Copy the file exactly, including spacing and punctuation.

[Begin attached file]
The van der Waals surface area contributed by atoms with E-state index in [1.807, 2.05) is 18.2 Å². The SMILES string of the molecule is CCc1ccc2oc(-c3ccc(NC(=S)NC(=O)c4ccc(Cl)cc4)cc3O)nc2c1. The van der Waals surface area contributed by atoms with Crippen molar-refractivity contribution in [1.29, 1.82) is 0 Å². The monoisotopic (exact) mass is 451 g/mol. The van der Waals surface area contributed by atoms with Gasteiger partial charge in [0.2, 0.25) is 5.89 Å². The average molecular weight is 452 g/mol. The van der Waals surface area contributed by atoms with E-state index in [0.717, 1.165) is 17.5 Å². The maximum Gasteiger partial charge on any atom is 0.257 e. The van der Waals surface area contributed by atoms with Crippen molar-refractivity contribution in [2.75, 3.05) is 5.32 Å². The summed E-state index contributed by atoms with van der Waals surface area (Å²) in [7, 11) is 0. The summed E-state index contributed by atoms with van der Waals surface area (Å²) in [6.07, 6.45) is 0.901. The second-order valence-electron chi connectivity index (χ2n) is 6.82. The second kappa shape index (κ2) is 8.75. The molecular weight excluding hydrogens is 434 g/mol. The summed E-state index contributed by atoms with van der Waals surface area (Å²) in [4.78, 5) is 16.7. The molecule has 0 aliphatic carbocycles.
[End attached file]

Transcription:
The van der Waals surface area contributed by atoms with E-state index in [1.807, 2.05) is 18.2 Å². The SMILES string of the molecule is CCc1ccc2oc(-c3ccc(NC(=S)NC(=O)c4ccc(Cl)cc4)cc3O)nc2c1. The van der Waals surface area contributed by atoms with Crippen molar-refractivity contribution in [1.29, 1.82) is 0 Å². The monoisotopic (exact) mass is 451 g/mol. The van der Waals surface area contributed by atoms with Gasteiger partial charge in [0.2, 0.25) is 5.89 Å². The average molecular weight is 452 g/mol. The van der Waals surface area contributed by atoms with E-state index in [0.717, 1.165) is 17.5 Å². The maximum Gasteiger partial charge on any atom is 0.257 e. The van der Waals surface area contributed by atoms with Crippen molar-refractivity contribution in [2.75, 3.05) is 5.32 Å². The summed E-state index contributed by atoms with van der Waals surface area (Å²) in [7, 11) is 0. The summed E-state index contributed by atoms with van der Waals surface area (Å²) in [6.07, 6.45) is 0.901. The second-order valence-electron chi connectivity index (χ2n) is 6.82. The second kappa shape index (κ2) is 8.75. The molecular weight excluding hydrogens is 434 g/mol. The summed E-state index contributed by atoms with van der Waals surface area (Å²) in [4.78, 5) is 16.7. The molecule has 0 aliphatic carbocycles.